The wealthy boss will always sell you on hard work being responsible for being where he is today. But who gains most from a hard working employee - the employee or the boss?

The boss, obviously. Most wealthy people I know with net worths over $100m (maybe some tech founders excluding) aren't really hard working.. they're strategic thinkers and deal makers, and they know how to get stuff done, but I would not consider them hard working. They tend to live relatively relaxed lifestyles but are smart about how to achieve results when required. And when required, that might mean once a year.

If hard work was all it took donkeys would be very successful.

I think the point is that even if you're 100x as "lucky" if you work hard, if x << 1, then it's also true that 100x << 1.

Agreed. Reminds me of my favorite quote.

"Chance favors only the prepared mind." Louis Pasteur

"Never forget to put out your nets!" - Clonio, Prydain.

> barn-storming success of Toy Story

yes thats what I meant thank you

there is a book called "creativity inc." by ed-catmull which also is pretty good. it is more of an exposition of management style at pixar than anything else though. might not suit everyone's fancy :)

edit: but if you like that kind of thing, then it's the kind of thing that you would like.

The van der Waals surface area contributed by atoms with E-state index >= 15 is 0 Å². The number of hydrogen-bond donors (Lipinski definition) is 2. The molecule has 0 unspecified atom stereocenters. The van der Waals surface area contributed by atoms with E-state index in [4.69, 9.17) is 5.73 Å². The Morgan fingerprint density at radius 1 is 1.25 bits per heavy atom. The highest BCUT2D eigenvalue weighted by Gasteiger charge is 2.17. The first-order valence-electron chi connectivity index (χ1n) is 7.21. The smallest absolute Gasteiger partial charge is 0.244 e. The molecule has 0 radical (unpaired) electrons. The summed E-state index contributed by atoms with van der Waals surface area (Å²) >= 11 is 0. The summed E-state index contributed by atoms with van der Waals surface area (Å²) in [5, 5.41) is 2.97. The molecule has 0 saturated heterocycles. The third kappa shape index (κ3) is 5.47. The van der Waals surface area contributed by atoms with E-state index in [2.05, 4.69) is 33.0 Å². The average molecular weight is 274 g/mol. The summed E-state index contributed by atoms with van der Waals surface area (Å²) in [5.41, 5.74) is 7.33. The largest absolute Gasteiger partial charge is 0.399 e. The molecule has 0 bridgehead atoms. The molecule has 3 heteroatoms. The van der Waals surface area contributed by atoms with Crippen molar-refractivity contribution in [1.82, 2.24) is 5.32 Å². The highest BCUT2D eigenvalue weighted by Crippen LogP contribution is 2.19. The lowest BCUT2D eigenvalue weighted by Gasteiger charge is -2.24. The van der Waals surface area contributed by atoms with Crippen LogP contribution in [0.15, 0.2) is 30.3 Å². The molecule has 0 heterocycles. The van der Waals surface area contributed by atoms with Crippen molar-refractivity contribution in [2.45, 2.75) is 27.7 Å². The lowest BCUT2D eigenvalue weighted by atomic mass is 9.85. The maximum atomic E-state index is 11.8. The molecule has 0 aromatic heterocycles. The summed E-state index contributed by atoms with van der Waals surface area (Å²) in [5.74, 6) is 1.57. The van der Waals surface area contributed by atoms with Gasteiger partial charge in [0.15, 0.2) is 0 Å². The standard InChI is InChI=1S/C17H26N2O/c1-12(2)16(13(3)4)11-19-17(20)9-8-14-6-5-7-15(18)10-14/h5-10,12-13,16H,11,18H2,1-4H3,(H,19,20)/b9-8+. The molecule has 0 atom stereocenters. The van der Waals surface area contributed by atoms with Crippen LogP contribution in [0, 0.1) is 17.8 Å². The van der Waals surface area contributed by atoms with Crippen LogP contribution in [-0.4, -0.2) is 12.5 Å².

Jason Calacanis interviewed Ed Catmull on this week in startups:

Part 1: http://thisweekinstartups.com/ed-catmull-pixar-disney-pt1/

Part 2: http://thisweekinstartups.com/ed-catmull-pixar-disney-pt2/

> Jason Calacanis interviewed Ed Catmull on this week in startups

this is very cool ! thank you :)

While it is about management I would definitely recommend it to anyone who is interested in Pixar's history. The Audiobook is also very well done.

That book is 2 years old

I'm actually curious as to what your point was?

Is the book too old? Not old enough? Why is the age of the book relevant here?

The author built up huge empathy for the employees in the article, but then decided not to let us know how they came out. Too bad. Still, great article.

>Excerpted from “To Pixar and Beyond: My Unlikely Journey With Steve Jobs to Make Entertainment History,”

He likely covers it in the book.

My math may be off, but if Pixar traded at 39 (at its highest) that would value it at ~ 1.4 billion. The employees that had stock split 20% ~= 280 million